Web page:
Sale of the Bay Store doesn’t make us any less Canadian

The sale of the Hudson?s Bay Company to an American investor, Jerry Zucker, was the big news in the Canadian financial markets last week. It?s a good deal for Bay shareholders, apparently, considering the difficulty the big department store has had in turning a profit lately. But the sell-off has caused a twinge of despair in the rest of us who wonder how much of Canada is going to survive.

Some see the billion dollar sale of this 336-year-old Canadian icon as the final indignity to a nation that has striven to go it alone, building something that is neither British nor American on the northern half of this continent.

When the Hudson?s Bay Company was established by Royal charter back in 1670, none of the shrewd investors in beaver pelts and frozen real estate could have envisioned the role their company would play in the future of the country.

Canada?s purchase of the Hudson?s Bay territory in 1870 brought Manitoba into Confederation and paved the way for settlement in the vast open spaces of the West between the Rocky Mountains and the Arctic Ocean.

There is a lot of evidence, however, that a commercial transaction like the sale of the Bay really has nothing to do with preserving either the Canadian heritage, or our appreciation of our past.

Ownership shifts abound in the global economy. Since 1990, investment by Canadians abroad has increased four-fold, to more than $400 billion. It would take a lot of Bay Days to equal that. A nation?s sense of itself, its commitment to its values, and its determination to build a future that honours its past is hardly affected by the sale of a department store, no matter how regal its antecedents.

The ways in which Canadians are honouring our past ? more so now than ever ? pay tribute to the fact we?re proud of our past, and we?re interested in preserving it.

Ironically, one of the greatest tools for bringing Canadian history alive has been The Beaver magazine. Originally a house organ of the Bay, it?s now a highly professional magazine published by the National History Society. The Beaver gets money from the Hudson?s Bay Company Foundation and recently underwent a revamping that has made it as readable as anything you can find on the newsstands today.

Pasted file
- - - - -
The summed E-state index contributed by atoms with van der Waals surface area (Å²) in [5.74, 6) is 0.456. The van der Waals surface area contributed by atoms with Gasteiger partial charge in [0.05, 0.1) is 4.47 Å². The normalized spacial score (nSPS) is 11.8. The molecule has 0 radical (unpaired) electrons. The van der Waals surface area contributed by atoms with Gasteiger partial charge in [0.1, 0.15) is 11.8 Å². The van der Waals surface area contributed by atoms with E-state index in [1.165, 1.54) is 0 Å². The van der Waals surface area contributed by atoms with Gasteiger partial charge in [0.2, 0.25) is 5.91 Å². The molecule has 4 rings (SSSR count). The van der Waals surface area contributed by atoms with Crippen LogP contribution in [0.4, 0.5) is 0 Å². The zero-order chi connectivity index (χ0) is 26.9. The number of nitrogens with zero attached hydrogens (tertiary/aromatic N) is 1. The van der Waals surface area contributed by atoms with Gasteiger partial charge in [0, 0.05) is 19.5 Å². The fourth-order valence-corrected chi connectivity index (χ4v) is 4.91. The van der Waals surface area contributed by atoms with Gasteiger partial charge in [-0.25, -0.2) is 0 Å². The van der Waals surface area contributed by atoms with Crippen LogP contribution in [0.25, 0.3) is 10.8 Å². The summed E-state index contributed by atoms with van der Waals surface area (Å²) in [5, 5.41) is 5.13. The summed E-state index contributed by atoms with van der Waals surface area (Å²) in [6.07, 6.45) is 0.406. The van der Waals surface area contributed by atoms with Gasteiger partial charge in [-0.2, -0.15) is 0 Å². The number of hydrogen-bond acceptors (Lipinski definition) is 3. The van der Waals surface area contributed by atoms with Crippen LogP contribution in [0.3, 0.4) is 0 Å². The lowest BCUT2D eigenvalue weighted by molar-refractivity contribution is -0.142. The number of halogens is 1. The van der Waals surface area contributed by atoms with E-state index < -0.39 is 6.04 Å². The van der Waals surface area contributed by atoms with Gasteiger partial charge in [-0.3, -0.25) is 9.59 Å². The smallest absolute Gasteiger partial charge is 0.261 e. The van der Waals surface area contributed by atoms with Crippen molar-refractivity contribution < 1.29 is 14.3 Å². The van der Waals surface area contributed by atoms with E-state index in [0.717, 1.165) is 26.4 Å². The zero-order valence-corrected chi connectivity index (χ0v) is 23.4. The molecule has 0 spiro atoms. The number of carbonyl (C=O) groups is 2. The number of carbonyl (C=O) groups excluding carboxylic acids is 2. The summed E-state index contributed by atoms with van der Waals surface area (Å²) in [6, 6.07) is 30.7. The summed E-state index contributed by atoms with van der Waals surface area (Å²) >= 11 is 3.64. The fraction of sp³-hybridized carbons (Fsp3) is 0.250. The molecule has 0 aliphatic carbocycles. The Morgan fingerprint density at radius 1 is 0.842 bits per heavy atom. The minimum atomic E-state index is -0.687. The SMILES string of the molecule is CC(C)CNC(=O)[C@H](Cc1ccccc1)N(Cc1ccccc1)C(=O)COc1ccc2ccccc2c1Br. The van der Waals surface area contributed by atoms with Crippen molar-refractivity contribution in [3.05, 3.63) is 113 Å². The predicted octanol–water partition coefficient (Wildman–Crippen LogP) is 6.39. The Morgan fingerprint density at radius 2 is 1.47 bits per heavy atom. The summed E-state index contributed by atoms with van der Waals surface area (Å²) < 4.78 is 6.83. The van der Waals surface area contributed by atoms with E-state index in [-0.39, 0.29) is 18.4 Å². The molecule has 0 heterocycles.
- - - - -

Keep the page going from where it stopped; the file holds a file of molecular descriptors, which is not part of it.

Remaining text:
There are many other signs of a renewed interest among Canadians in our past. All the political parties ? except perhaps the Bloc Quebecois ? are ardent supporters of Ottawa?s Department of Canadian Heritage. It?s been underwriting many good causes, including supporting Canadian authors and artists and helping Canadian magazines keep up with their American competitors.

There?s also been an upsurge in private support for efforts to build interest among Canadians in our history. In the past dozen years non-profit organizations like the Dominion Institute, Operation Dialogue, and the Historica Foundation of Canada have launched programs to build understanding among students and adults of the illustrious achievements that mark Canadian history.

The people at Historica are responsible for those Historica Minutes you?ve seen on TV, extolling the virtues of such Canadian symbols as the Bluenose, or telling us how two kids from Toronto created the Superman comic strip.

As an author of a book on Canadian history (my Turning Points book examines the most important elections since Confederation), I have to plead guilty to a bit of a prejudice in favour of understanding ? and enjoying ? our history. It?s not dull, it?s just that we used to have dull story-tellers ? except for the likes of Pierre Berton and Peter Newman.

Our sense today of what makes Canadian history goes far beyond what?s happened just in this country.

The Beaver?s current issue crosses the globe. There?s the story of the Canadian woman who created the painting that inspired Oscar Wilde to write The Picture of Dorian Gray. We also learn about Hamilton?s unsung Bill Sherring, who against all odds won the marathon at the 1906 Olympics in Athens.

Our authors are writing books that merge life in today?s Canada with stories drawn from the many cultures from which our population has sprung. This year?s winner of the big Canadian literary award, the Giller Prize, is David Bergen, for The Time in Between. It?s a novel that links a Canadian with past events in Vietnam and Canada.

Most of all, our admiration for the guts and determination of our soldiers who fought for freedom in the two great wars of the 20th century knows no bounds.

Canadians realize we?re living in a world where the economies of different countries are mixed together. There is no conflict between this fact and our respect for what Canadians have achieved in the past. Their stories stand as inspiration for what we will yet achieve in the future.